“It was just an old farm truck,” he says. “It was a crappy truck, but it was the world to me. I loved it and it was all I could afford,” Farmtruck says. “I couldn’t afford to fix it up and do anything to it because I was always fixing things that went wrong and trying to keep it on the road. It needed brakes, it needed carburetor work, it needed motor work, so it was a constant battle and constantly pouring money into it to keep it on the road.”
The Ford then sat around for a long time and eventually he got rid of it. “I couldn’t afford a new block for it, it had a cracked block,” he says. “I just couldn’t afford to fix it, and someone came along and offered me some money for it. I needed it at the time, and I sold it.”
Favourite road trip
Farmtruck’s favorite road trip was the recent one he and AZN took from Oklahoma City to go to the recent Mega Race in Fontana, where they competed against former fellow channel star and Celeb Drive Aaron Kaufman. The episode aired in March on Discovery.
“What made it fun was that AZN and I went together, we built a car, we teamed up with our friends, we built a 1976 TransAm, and we got to go out there and race it,” he says. “We got to build a car in three and half weeks, and we just had a lot of fun.”
Discovery’s Street Outlaws
Sometimes a chance meeting can change the course of someone’s life. Farmtruck met AZN serendipitously at a street race while he drove the Farmtruck and AZN raced his Chevy II Nova.
“After we raced, we pulled over and started talking about the race,” he says. “We just started laughing, both of us started cracking jokes and there was some sort of energy between us. There’s 20 years age between us also, but there was just something that we just laughed a lot. And we knew immediately that we were going to be best friends.”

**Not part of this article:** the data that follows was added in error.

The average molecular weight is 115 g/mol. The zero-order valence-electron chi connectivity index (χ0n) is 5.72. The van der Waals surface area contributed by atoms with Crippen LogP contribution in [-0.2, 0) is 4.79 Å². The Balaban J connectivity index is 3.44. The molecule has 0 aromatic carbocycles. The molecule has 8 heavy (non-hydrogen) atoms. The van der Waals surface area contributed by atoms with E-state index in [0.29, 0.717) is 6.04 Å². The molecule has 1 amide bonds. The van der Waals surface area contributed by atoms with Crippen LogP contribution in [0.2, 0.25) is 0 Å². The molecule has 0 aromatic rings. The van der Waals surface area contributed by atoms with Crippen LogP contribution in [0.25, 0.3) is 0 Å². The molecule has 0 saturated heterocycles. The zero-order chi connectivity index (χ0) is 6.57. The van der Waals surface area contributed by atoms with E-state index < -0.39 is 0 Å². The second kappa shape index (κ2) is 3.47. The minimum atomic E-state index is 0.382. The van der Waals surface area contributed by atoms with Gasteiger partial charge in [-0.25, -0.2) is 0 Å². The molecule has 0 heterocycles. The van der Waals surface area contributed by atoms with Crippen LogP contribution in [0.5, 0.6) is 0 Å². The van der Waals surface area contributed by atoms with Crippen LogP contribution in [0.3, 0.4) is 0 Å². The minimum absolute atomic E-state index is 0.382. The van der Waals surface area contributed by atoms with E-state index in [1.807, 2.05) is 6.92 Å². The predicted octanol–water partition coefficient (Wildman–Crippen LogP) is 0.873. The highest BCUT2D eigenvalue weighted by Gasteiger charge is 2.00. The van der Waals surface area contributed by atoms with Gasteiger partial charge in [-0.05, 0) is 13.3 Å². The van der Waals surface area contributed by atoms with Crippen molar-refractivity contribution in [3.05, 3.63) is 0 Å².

That initial meeting created a great friendship between the two, but it would be years before Street Outlaws.
“It was a dream that we never had,” Farmtruck says of the show. “AZN called me up one day and said, ‘You’re an internet sensation.’ And I was like, ‘What’s the Internet sensation thing?’ He said, ‘It’s on the computer. It’s a Youtube thing. Everyone loves the Farmtruck.’ I guess there’s a lot of scouts that watch out for videos and cool stuff that’s on the internet. There were also a lot of other cool cars on the internet from the 405, Oklahoma City here. There was the Murder Nova, there was great footage of that. I guess somebody wanted to do a show about street racing, they got a hold of us, and that’s exactly what they got—a show about street racing because that’s what we do.”
The partnership and chemistry hasn’t faded between the Oklahoma duo since the show, either. They always tries to make each other laugh.
Farmtruck joked they don’t get noticed much since being on one of Discovery’s top shows. “It hasn’t happened yet, we haven’t been recognized yet, but we’re excited for the day we do get recognized in public.”
Season 9 just ended last week, and it will be reruns until Season 10. Farmtruck says they’re not sure what each season will be like while they’re filming it. “We’re fortunate that the seasons that we’ve had in the past, that the viewers have liked it,” he says. “We’re never cocky about any season that we do. We’re just going to give it everything that we got and hopefully the fans will like it.”